Monday, June 20, 2022

Small Percentage Representation leads to Unstable Governments

In the past I have spoken of the way other countries award Legislative seats (like our Congress) by portion of total vote. This is used in much of Europe and much of the world. The key to successful use of this system seems to me to be twofold. One pillar of success seems to be a fairly unified country - at least in political goals.

The other  pillar for4 successful use seems to be a threshold of vote percentage to be admitted to the legislature is at least of 5%. That means to gain a congressional-like seat, the party must have won at least 5% of the vote. This is the norm for the countries in Europe.

Then there are outliers - countries where a lower percentage of the vote is used in the legislative make up.. This use allows more parties and people to participate, particularly in places where the population is made up of different experiences and desired outcomes.

In these three western countries a lower percentage that seem to cause problems.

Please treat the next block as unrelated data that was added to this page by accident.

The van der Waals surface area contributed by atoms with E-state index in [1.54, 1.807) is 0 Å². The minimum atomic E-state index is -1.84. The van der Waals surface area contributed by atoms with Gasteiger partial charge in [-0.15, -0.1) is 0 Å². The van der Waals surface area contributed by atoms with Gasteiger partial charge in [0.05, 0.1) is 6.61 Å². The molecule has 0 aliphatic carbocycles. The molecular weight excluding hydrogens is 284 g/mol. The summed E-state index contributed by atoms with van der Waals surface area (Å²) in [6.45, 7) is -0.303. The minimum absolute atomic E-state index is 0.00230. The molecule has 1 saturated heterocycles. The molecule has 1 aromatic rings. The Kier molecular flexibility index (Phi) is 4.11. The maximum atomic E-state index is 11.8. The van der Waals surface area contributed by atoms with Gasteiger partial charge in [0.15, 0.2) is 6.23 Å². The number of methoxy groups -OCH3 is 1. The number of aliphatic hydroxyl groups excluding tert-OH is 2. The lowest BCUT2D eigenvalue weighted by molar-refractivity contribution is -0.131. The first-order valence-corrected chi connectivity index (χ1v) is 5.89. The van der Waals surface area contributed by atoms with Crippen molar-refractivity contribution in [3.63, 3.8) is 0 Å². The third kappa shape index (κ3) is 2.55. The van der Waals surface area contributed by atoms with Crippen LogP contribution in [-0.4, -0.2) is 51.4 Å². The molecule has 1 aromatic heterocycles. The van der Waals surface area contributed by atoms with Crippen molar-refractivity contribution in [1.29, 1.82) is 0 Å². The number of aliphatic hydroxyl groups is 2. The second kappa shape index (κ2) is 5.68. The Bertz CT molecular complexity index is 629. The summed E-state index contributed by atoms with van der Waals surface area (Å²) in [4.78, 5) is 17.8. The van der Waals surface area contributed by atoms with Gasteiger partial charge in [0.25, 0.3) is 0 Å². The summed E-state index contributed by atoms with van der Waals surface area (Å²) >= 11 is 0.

Israel: They are having their 3rd election in 5 years (and this includes a total of 12 months without a government being approved). Israel's threshold is 3.25% of the vote for a seat. There are multiple conservative parties, each various shades of "right wing" needs with very small parties. Holding them in coalition so the government doesn't fall is mess because there are so many parties, that a coalition usually only governs with a 1 or 2 person majority, meaning that any one party can collapse the government when they don't like a proposed law. Israel has had 36 governments since 1967.

Italy: Their threshold is 3%. Italians are economically divided between North, South and Rome. They are politically divided between Populists, Capitalists, Independence believers and (historically) Communists. Since 1945 they have had 69 governments, averaging one every 13 months.

Spain: The threshold in Spain is 4%. The governments are less volatile in Spain because Franco's dictatorship was fresh in people's minds for a long time. Spain also might have had in mind the many districts that are unique (for example - ATM's had to have all the 6 official languages in Spain - Castilian (Spanish), Catalan, Galician, Basque, Valencian and Aranese). The memory of Franco did, for a long time, make the government more united. 

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